6 Incredible Benefits of Rice Vinegar

by John Staughton (BASc, BFA) last updated -

If you haven’t added rice vinegar to your health regimen, you’re missing out on a calorie-free ingredient that is highly flavorful and offer a number of other health benefits.

What is Rice Vinegar?

Rice vinegar is a vinegar derived from fermented rice, primarily popularized in Asian countries like Korea, Vietnam, Japan, and China. While each of these countries has slightly different versions of rice vinegar, the basic components are the same. Most notably, vinegar made in Asia are less acidic than those found in other countries of the world, which is why they are more often used in culinary applications. White or brown rice is typically mixed with some sort of fermentation starter, and then natural processes are then allowed to proceed, resulting in the vinegar.

Due to its unique chemical makeup, this type of vinegar is used in many different foods, medicinal applications and even cleaning products. The rich supply of active ingredients and potentially beneficial compounds makes it an excellent addition to any healthy diet. More importantly, it is known to bring out the natural flavor of certain foods and dishes, so it is often added as a culinary complement to specific meals. [1]

Rice Vinegar Health Benefits

Although most people think of rice vinegar solely in terms of cooking, it also provides a number of health benefits, such as boosting immunity, regulating blood pressure, preventing infection, and detoxifying the body, among others.

Skin Care

This vinegar can be applied directly to the skin, particularly when mixed with tea tree essential oil. This can act as an astringent to tighten the skin and prevent certain infections, while also soothing inflammation and improving the radiance of your skin. [2]

Improves Immune System

This type of vinegar is rich in certain amino acids that are critical to your immune system’s function. By using this vinegar, rather than other common forms, you can strengthen your immune system and reduce free radical activity. [3]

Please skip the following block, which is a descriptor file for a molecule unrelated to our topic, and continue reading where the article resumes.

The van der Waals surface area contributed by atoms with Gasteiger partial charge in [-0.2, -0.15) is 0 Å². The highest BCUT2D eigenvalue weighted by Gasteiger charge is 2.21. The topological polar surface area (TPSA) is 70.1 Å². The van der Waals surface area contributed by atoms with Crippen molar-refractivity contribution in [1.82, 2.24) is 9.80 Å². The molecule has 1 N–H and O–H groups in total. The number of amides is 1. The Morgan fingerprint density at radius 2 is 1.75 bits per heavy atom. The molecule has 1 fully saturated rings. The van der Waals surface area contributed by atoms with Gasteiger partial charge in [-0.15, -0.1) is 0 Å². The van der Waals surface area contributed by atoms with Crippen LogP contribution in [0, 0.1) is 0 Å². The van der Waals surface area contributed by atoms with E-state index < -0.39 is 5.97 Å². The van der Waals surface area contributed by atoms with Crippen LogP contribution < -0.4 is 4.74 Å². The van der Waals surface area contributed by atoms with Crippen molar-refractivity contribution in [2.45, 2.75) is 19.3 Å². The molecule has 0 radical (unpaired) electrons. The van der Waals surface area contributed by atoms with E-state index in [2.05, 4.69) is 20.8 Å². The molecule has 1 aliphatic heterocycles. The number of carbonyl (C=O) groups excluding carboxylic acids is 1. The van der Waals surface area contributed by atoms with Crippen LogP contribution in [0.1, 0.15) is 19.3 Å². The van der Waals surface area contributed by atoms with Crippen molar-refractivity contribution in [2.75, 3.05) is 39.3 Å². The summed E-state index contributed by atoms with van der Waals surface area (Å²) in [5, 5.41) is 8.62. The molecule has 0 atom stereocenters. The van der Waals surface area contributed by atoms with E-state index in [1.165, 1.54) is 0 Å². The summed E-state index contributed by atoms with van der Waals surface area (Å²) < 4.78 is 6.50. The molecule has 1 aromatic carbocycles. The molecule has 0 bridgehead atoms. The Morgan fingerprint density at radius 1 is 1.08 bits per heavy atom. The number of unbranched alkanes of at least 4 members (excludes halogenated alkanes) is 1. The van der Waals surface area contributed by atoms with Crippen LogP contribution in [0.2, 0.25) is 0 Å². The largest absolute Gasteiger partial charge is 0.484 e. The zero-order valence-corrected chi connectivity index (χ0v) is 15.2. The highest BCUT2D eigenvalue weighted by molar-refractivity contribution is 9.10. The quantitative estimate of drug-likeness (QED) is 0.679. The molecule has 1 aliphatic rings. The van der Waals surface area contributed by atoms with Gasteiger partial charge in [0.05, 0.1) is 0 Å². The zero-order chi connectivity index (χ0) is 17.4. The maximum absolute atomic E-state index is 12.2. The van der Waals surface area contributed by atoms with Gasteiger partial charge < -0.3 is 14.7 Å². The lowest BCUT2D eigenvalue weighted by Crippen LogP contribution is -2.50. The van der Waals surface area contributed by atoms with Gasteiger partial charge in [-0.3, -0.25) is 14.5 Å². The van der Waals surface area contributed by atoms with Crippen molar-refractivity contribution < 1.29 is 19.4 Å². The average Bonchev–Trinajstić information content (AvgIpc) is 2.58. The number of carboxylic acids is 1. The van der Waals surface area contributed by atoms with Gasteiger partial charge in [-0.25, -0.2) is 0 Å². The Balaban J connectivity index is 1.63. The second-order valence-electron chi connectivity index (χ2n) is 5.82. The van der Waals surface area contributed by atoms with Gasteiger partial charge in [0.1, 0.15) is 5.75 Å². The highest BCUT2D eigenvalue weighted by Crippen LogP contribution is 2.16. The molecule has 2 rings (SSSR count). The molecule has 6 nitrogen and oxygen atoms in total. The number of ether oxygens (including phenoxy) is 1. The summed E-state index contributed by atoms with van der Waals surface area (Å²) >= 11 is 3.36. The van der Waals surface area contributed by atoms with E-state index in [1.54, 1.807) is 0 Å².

Prevents Cardiovascular Issues

Research has shown that rice vinegar can slow the deposition of cholesterol in your arteries and blood vessels, helping you avoid heart conditions like atherosclerosis, heart attacks, and strokes. [4]

Rice vinegar poured into an ingredient bowl

Rice vinegar is a type of vinegar made from fermented rice. Photo Credit: Shutterstock

Promotes Digestion

Some of the active ingredients, such as acetic acid, found in rice vinegar are able to soothe inflammation in the gut, while also promoting normal peristaltic motion and bowel movements. [5]

Liver Tonic

For centuries, rice vinegar has been popularly used in Japan as a tonic for the liver. It is believed to increase the detoxifying effects of this organ and ensure that it functions normally. [6]

Boosts Energy Levels

There are key amino acids and other active ingredients in rice vinegar that can help your body fight off fatigue and give your metabolism a boost precisely when you need it. Using this vinegar as a salad dressing halfway through your day can help give you the added boost you need for the afternoon. [7]

Rice Vinegar Uses

What many people don’t understand is that rice vinegar is actually the same as rice wine, but it has been allowed to ferment for a longer time, leading to rice wine vinegar. It is most popularly used when you want to add a dash of sour to a dish, but it is also found as a key ingredient in sushi rice, as well as in the pickling process of many vegetables and other products in Asia. Many people use this as a topping for French fries, in their stir-fries, or as a spicy ingredient in marinades.

It is also very good when added to salad dressings or other dips for vegetables and meat. Those are the primary culinary uses, but for cleaning purposes, it can also be used as a detergent. Some people also use it as a natural treatment for various health conditions.

Rice Vinegar Substitute

If you don’t have rice vinegar, some of the best substitutes are apple cider vinegar, balsamic vinegar, red wine vinegar, or white wine vinegar. Similar to the production of rice vinegar, these are substitutes that have been allowed to ferment to the point where they take on certain health benefits, as well as a strong, astringent flavor.

Each has a slightly different flavor, but within a dish, it is often hard to tell the difference between these options.

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About the Author

John Staughton is a traveling writer, editor, publisher and photographer with English and Integrative Biology degrees from the University of Illinois in Champaign-Urbana (USA). He co-founded the literary journal, Sheriff Nottingham, and now serves as the Content Director for Stain’d Arts, a non-profit based in Denver, Colorado. On a perpetual journey towards the idea of home, he uses words to educate, inspire, uplift and evolve.

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